Pendrell is a residential tower inspired by the modernist vocabulary of Vancouver’s 1960s towers and its Westcoast maritime context. Acting as a backdrop to the vibrant seawall waterfront at the entry to Stanley Park, Pendrell brings much needed purpose-built rental to the West End – one of Vancouver’s most populated neighbourhoods and home to the city’s LGBTQ+ community.
Similar in scale to buildings from the 1950s-1970s, Pendrell’s design is split into two blocks, animated with traditional West End architectural elements including concrete construction, ribbon windows and landscaped setbacks. A unifying steel frame ties these elements together, recalling cargo ships anchored in the nearby harbour. The frame geometry is further punctuated with wooden-slatted privacy screens.
The development has been designed to reduce impact on private views and minimize shadowing on public open space. View corridors to neighbouring parks are carefully preserved, and the western block shifts visibly to the south, maintaining the northern neighbour’s panoramic English Bay views.
Providing a distinctive frontage and visual extension of public realm, ground-level landscaping includes a distinctive laneway activation to provide beach access and car share to residents. A Japanese Zen Garden reinterprets the traditional West End garden with an Asian influence, complementing the clean, modern aesthetic of the architecture. A public art piece, “Still Standing” by artist Samuel Roy-Bois, depicts a fossilized homage to the cedar shake cottages that once populated the West End 100 Years ago, and screens a separate wellness pavilion for privacy.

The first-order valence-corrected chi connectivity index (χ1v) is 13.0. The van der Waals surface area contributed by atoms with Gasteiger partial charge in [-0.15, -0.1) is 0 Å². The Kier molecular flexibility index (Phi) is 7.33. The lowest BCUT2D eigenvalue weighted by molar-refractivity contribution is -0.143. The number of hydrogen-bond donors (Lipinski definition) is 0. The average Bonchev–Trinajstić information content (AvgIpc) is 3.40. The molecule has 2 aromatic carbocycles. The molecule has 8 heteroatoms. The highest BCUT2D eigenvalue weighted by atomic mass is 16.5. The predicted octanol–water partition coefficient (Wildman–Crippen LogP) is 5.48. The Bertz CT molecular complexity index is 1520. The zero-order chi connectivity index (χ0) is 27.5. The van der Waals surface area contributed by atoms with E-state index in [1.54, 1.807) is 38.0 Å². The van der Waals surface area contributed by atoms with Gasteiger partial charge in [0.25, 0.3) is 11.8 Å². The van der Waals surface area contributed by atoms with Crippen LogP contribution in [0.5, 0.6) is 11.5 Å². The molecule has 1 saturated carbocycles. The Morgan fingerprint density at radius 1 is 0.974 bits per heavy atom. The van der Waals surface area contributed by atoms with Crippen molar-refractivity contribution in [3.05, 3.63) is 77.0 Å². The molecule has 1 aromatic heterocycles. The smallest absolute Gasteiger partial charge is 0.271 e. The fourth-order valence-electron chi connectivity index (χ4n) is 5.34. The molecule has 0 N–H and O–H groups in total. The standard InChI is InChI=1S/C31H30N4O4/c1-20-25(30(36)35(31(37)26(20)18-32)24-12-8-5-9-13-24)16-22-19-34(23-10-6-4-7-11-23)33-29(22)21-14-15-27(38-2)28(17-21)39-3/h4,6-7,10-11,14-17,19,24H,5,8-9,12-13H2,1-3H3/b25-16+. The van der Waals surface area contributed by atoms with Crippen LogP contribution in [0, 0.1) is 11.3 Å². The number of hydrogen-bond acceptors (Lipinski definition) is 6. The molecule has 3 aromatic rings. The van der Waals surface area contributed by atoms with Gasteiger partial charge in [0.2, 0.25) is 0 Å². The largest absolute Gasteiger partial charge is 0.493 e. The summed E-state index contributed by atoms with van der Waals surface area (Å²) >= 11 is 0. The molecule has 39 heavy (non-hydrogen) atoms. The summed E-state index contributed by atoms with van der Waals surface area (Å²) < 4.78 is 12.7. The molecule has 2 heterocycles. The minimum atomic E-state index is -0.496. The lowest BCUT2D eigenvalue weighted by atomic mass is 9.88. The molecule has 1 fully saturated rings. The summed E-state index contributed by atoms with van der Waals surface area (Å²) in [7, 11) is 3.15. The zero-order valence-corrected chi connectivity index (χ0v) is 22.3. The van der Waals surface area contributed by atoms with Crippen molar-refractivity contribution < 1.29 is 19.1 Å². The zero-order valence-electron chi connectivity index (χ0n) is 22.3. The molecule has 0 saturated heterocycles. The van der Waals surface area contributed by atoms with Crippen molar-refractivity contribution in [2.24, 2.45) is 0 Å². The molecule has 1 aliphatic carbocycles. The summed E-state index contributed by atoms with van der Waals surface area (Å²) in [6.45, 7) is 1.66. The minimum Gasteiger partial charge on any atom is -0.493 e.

Fulfilling an important social sustainability objective in a rental-heavy, low-vacancy neighbourhood, Pendrell introduces 173 new market rental units with 26 units secured as affordable rentals. The unit mix ranges from studio to three-bedroom apartments; approximately half of all units comprising family-sized, two- or three-bedroom units.
A holistic approach to sustainability also led to the integration of an innovative district energy feature. Pendrell establishes a district energy node as the primary energy source for a new hot water network, designed to grow with demand and to serve an area of downtown Vancouver that is currently outside of Central Heat’s service area. The project’s focus on sustainability also extends to the provision of urban agriculture. As a multiple dwelling development, the roof terrace’s shared amenity provides urban agriculture to residents satisfying the City’s goals of encouraging food security and reducing our ecological footprint in a social, sustainable space.